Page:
Exporting to China: Import Tax Slashed in Cross-Border E-Commerce Zones

Posted by Reading Time: 6 minutes

By Dezan Shira & Associates
Editor: Rainy Yao

China’s 2015 total trade volume decreased by seven percent from the previous year – its first drop since 2010, according to China’s customs authorities. Imports to the country fell 13.2 percent to RMB 10.45 trillion. Boosting foreign trade has therefore become a top priority for the Chinese government in 2016. However, the Middle Kingdom also has its trump card – e-commerce. Exporters trying to sell to the lucrative Chinese market, with or without a physical presence in the country, will inevitably have heard of its booming cross-border e-commerce industry, which grew over 30 percent in 2015 despite the slowing international trade. It is predicted that trade via cross-border e-commerce alone will exceed RMB 6.5 trillion in 2016, accounting for 20 percent of total trade volume.

So how does the cross-border e-commerce model work, and what makes it different from imports under general trade? In this article, we take a closer look at China’s cross-border e-commerce industry and compare two of the most common sales approaches used by foreign merchants engaged in the industry. 

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Cross-Border E-Commerce Comprehensive Pilot Zones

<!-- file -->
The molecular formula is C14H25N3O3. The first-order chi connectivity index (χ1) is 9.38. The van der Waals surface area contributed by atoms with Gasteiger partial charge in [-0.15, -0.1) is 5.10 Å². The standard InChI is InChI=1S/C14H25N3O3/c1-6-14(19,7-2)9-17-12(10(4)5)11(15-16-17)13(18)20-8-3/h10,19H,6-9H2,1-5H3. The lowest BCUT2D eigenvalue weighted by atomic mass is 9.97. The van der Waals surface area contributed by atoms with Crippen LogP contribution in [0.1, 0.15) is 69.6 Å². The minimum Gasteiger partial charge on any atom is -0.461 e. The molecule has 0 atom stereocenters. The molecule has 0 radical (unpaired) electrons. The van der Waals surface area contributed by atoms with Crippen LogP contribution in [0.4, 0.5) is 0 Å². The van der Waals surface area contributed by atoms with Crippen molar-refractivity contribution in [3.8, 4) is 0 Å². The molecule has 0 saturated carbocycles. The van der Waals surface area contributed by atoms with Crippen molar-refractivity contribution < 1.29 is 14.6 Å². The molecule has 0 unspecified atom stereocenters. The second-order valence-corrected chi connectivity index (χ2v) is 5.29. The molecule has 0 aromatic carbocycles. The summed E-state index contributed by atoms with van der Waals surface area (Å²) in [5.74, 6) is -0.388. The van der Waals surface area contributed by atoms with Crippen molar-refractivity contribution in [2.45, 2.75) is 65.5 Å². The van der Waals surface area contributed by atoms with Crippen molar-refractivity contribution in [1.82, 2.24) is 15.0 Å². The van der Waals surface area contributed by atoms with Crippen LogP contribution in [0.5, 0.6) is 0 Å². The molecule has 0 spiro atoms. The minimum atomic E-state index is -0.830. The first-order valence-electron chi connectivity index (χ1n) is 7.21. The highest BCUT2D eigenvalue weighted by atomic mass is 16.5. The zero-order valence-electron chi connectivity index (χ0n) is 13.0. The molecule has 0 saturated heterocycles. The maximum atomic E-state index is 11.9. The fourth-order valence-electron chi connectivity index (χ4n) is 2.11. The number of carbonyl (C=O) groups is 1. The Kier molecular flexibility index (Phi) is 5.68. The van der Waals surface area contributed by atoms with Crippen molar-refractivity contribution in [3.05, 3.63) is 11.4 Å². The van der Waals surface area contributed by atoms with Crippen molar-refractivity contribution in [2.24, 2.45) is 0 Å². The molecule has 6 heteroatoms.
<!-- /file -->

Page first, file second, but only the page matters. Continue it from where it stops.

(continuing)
On January 15, the State Council decided to set up a new batch of cross-border e-commerce zones in 12 Chinese cities: Shanghai, Guangzhou, Tianjin, Chongqing, Hefei, Zhengzhou, Chengdu, Dalian, Ningbo, Qingdao, Shenzhen and Suzhou. The first comprehensive e-commerce pilot zone of its kind was established in Hangzhou, home to the e-commerce giant Alibaba. These zones are designated exclusively for the development of cross-border e-commerce industry, featuring a slew of preferential tax policies and streamlined customs clearance procedures. Each of these zones has an online e-commerce platform operated by state-backed or licensed companies, where Chinese customers can view and purchase foreign goods (e.g., kuajingtong in the Shanghai Free Trade Zone).

Goods sold via the online trading platforms launched by these e-commerce zones are subject to the so-called “parcel tax,” which is much lower than the normal custom duties (i.e., import tariffs, value-added tax and consumption tax if applicable). Foreign merchants operating businesses with/in the zones may choose one of the following two approaches when selling directly to Chinese consumers:

  • Direct Shipping Model

Under the direct sale model, foreign manufacturers maintain warehouses in their home countries and send goods to customers after they have made orders online. Under this model, it becomes easier for the manufacturers to oversee the storage process and provide customers with a variety of products. However, it usually takes longer before the customers receive the goods as it involves a relatively more complicated customs clearance procedure.

  • Bonded Warehouse Model

Under the bonded warehouse model, investors may set up a warehouse within their respective E-commerce zone. Goods will then be transported and stored temporarily within the warehouse under the Customs supervision before they are delivered to domestic customers. In this case, exporters need to determine if the quantity of their products sent to China is reasonable and can be sold within a given period.